John Smith on Hillsong: Money, Sex and Power. Part 1: Prosperity Gospel.

It’s a very ordinary name for an extraordinary man. Rev Dr John Smith, Founder-in-Chief of God’s Squad Christian Motorcycle Club, was a one-off. Likened to John Wesley on a bike, he was a minister to the marginalised – but he still got a message from Bono at this funeral service in 2019, which was attended by well over a thousand, including some rival biker gangs.

Although Smith has sadly left us, his words about the prosperity gospel – born of his first-hand experience of the early days of the Hillsong phenomenon – are (also sadly) still very much needed.

This piece is a re-working of my still-relevant interview with Smith from 2004.


Hillsong is a global mega-church for celebrities (Justin Bieber, Selena Gomez, Chris Pratt and Vanessa Hudgens are among those have attended) and their vibrant image is a huge attraction. But Aussie Smith knew the leadership and the tactics they have employed to court the wealthy. So when he likened the brand to cancer, it was a serious and informed accusation.

Hillsong has become the acceptable and subtle face of the ‘prosperity gospel’ that claims God wants everyone to be wealthy. That theology’s more brazen exponents are regulars on the Trinity Broadcasting Network, Smith told me.

“Trinity is huge. They’ve got megabucks, huge satellite projection, and in Australia on cable.

“This man gets up – a guy called Dr Lingerfield (he gets 20,000 people at his church service) – and he says, ‘Brethren, I have a revelation from God that you in this congregation are meant to be wealthy to the point of obscenity. You know, I used to live in an ordinary house, but now I live in a multimillion dollar house. I wasn’t happy then, I’m happy now. Most people’s marriages break up over economics. Brethren, money is the thing that breaks up marriages, so you’d better get rich real fast if you want your marriage to survive.”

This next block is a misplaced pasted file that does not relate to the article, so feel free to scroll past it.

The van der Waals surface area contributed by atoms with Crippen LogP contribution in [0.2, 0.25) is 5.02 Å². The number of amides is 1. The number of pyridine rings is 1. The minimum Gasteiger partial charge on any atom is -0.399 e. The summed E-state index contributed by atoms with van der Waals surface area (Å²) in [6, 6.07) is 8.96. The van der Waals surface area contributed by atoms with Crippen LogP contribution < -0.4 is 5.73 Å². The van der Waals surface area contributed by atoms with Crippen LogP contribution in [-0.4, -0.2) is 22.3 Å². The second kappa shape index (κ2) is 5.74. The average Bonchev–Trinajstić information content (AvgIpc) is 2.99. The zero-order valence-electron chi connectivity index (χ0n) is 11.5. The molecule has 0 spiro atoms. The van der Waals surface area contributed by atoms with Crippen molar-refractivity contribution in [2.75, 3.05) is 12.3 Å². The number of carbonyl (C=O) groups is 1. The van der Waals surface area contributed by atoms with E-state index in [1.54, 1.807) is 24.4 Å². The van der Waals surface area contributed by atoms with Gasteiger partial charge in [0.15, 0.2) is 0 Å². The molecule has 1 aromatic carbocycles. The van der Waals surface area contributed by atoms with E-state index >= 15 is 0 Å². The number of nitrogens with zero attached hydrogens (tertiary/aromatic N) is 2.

Smith was astonished that he was taking the biblical text ‘offer your bodies as a living sacrifice, holy and pleasing to God… Do not conform to the pattern of this world, but be transformed by the renewing of your mind’ and twisting it to mean, ‘Don’t be conformed to a loser mentality, but be transformed into believing that you can be a millionaire.’

“It was just the most bizarre… These guys are sinning so boldly that they take all the verses we radicals use for limiting our lifestyle to actually promote the lifestyle! It’s gone so far now that people are accepting stuff that once would have been outrageous.

“In the local radio station in Kentucky, they have an investment advice programme run by a Pentecostal pastor, who begins his show with the words, ‘We are American Spirit-filled believers. We believe in life, liberty and the pursuit of cash – lots of cash!’ That’s his call sign for the start of his Christian advice programme!

“That’s still lightweight. What has happened on Trinity is a whole lot of the preachers have caught up with what they call ‘Holy Ghost economics’. They say if you can’t pay for your house, through Holy Ghost economics you can fix it, because Jesus controls the Internet (with respect, he’s not doing a good job if he’s micromanaging that!). Therefore he can get into your bank and because the records are electronic, not hard copy, he can get that record taken out of the computer system, so there is no record of your indebtedness for the loan your bank’s given you and you won’t have to pay for it. You can have your house, that 4-wheel drive that you want, BMW that you want through Holy Ghost economics. This is how sick it is.”

Smith admitted that the Hillsong founders Brian and Bobby Houston “may not have gone quite that far,” but that they and others “are playing with fire.”

He added, “I make no apologies for this, but I believe the Christian church in our country should boycott Hillsong conferences until Hillsong come to the table about the way in which they are distorting the Gospel.

“I’m not malicious against my brothers in the ministry, and I wish I didn’t have to name names, but I’m prepared to attack Brian Houston because he’s gone into print and I’ll attack what he’s said in his book. Personal things I know about the operation of his church – I’d rather not name them for ethical reasons, not because I don’t know the facts…”

The particular book he referred to is Houston’s shamelessly-titled You Need More Money, which twists texts with the dexterity of one well-practised in the art.

With his experience, would Smith say that Hillsong is a good operation gone wrong, or did they set out in the beginning largely to make money?

“No, I’ve actually preached at Hillsong, and when they first started their arts gatherings, I spoke at those,” he replied. “I believe that when they started they had a real desire to serve the Lord, but they went to America, got linked up with certain people and I believe they brought an American-culture Christianity. It’s very insidious.